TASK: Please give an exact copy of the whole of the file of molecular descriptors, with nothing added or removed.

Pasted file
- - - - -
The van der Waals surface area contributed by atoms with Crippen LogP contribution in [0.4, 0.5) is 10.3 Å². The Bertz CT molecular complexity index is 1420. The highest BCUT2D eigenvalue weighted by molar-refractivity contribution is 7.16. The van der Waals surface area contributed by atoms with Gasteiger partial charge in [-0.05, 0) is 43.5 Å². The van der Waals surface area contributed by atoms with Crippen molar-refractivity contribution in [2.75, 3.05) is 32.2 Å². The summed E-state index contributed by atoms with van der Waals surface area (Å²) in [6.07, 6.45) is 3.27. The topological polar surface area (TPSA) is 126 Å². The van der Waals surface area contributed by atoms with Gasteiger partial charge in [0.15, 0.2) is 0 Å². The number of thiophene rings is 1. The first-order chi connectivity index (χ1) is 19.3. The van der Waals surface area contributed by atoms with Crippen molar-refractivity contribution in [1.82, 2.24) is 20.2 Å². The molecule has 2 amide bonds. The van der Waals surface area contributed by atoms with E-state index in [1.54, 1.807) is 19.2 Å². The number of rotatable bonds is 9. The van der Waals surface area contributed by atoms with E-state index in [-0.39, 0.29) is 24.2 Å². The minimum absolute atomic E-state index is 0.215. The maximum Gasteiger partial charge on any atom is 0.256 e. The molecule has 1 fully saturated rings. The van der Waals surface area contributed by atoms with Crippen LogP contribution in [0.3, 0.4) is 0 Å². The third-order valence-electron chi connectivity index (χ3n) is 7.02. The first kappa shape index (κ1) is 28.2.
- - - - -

The van der Waals surface area contributed by atoms with Crippen LogP contribution in [0.4, 0.5) is 10.3 Å². The Bertz CT molecular complexity index is 1420. The highest BCUT2D eigenvalue weighted by molar-refractivity contribution is 7.16. The van der Waals surface area contributed by atoms with Gasteiger partial charge in [-0.05, 0) is 43.5 Å². The van der Waals surface area contributed by atoms with Crippen molar-refractivity contribution in [2.75, 3.05) is 32.2 Å². The summed E-state index contributed by atoms with van der Waals surface area (Å²) in [6.07, 6.45) is 3.27. The topological polar surface area (TPSA) is 126 Å². The van der Waals surface area contributed by atoms with Gasteiger partial charge in [0.15, 0.2) is 0 Å². The number of thiophene rings is 1. The first-order chi connectivity index (χ1) is 19.3. The van der Waals surface area contributed by atoms with Crippen molar-refractivity contribution in [1.82, 2.24) is 20.2 Å². The molecule has 2 amide bonds. The van der Waals surface area contributed by atoms with E-state index in [1.54, 1.807) is 19.2 Å². The number of rotatable bonds is 9. The van der Waals surface area contributed by atoms with E-state index in [-0.39, 0.29) is 24.2 Å². The minimum absolute atomic E-state index is 0.215. The maximum Gasteiger partial charge on any atom is 0.256 e. The molecule has 1 fully saturated rings. The van der Waals surface area contributed by atoms with Crippen LogP contribution in [0.3, 0.4) is 0 Å². The third-order valence-electron chi connectivity index (χ3n) is 7.02. The first kappa shape index (κ1) is 28.2.